I might say in this latter regard, that I am deeply appreciative of the very excellent cooperation which your entire Comptroller staff, and in particular Dr. Enthoven, has accorded us. As a result of your staff’s effort, I believe our understanding and appreciation of the problems identified in your Five Year Force Structure Memoranda has been immeasurably enhanced.

With warm regards,


  1. Source: Washington National Records Center, OSD Files: FRC 330 69 A 7425, 110.01 FY-66 1964. Top Secret. The letter is stamped: “Sec Def has seen 12 Dec 1964.” Another copy indicates that it was drafted by Seymour Weiss (G/PM). (Johnson Library, National Security File, Agency File, Defense Budget—FY 1966, Box 16) Attached to that copy is a December 8 transmittal memorandum from Llewellyn E. Thompson to McGeorge Bundy, which noted that although Secretary Rusk wanted to attend the budget meeting between Secretary McNamara and the President, he would be in New York attending sessions of the UN General Assembly. The budget meeting took place on December 11 (see Document 66).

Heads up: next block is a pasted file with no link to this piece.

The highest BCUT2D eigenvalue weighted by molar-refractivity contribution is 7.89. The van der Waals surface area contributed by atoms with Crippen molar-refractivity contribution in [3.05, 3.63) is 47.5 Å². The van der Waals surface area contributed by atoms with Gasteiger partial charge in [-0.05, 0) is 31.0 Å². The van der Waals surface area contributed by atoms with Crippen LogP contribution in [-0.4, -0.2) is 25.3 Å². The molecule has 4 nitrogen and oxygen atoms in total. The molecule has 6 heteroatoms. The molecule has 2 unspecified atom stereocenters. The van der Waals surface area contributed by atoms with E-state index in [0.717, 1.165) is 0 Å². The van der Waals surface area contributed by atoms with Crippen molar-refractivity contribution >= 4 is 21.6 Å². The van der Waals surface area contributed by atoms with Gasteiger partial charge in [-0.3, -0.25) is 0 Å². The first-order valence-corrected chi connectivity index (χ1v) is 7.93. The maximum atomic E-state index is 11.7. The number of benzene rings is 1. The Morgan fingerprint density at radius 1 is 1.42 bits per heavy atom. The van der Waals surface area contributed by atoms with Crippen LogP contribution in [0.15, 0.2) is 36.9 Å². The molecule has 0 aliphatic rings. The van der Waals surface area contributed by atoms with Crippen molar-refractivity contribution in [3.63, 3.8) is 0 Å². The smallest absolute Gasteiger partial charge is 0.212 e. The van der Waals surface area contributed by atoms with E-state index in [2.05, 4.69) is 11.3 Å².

2. Not found.
  3. None of these draft memoranda has been found.
  4. Not found.
  5. See footnote 5, Document 60.